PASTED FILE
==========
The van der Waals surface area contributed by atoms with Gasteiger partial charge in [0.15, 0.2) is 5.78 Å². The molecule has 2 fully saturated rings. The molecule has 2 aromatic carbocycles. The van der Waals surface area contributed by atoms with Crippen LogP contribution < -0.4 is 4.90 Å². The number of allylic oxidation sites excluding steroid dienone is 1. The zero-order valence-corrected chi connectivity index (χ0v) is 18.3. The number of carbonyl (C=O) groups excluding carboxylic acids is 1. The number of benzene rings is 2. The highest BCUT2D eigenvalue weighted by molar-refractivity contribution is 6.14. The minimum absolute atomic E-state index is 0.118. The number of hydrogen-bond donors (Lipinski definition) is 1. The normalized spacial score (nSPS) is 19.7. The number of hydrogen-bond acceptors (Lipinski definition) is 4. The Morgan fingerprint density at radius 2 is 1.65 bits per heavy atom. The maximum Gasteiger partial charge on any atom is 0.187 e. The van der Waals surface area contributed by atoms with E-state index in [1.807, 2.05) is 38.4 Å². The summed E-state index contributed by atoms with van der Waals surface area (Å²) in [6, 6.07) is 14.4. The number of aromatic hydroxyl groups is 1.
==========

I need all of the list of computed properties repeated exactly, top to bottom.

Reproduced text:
The van der Waals surface area contributed by atoms with Gasteiger partial charge in [0.15, 0.2) is 5.78 Å². The molecule has 2 fully saturated rings. The molecule has 2 aromatic carbocycles. The van der Waals surface area contributed by atoms with Crippen LogP contribution < -0.4 is 4.90 Å². The number of allylic oxidation sites excluding steroid dienone is 1. The zero-order valence-corrected chi connectivity index (χ0v) is 18.3. The number of carbonyl (C=O) groups excluding carboxylic acids is 1. The number of benzene rings is 2. The highest BCUT2D eigenvalue weighted by molar-refractivity contribution is 6.14. The minimum absolute atomic E-state index is 0.118. The number of hydrogen-bond donors (Lipinski definition) is 1. The normalized spacial score (nSPS) is 19.7. The number of hydrogen-bond acceptors (Lipinski definition) is 4. The Morgan fingerprint density at radius 2 is 1.65 bits per heavy atom. The maximum Gasteiger partial charge on any atom is 0.187 e. The van der Waals surface area contributed by atoms with E-state index in [1.807, 2.05) is 38.4 Å². The summed E-state index contributed by atoms with van der Waals surface area (Å²) in [6, 6.07) is 14.4. The number of aromatic hydroxyl groups is 1.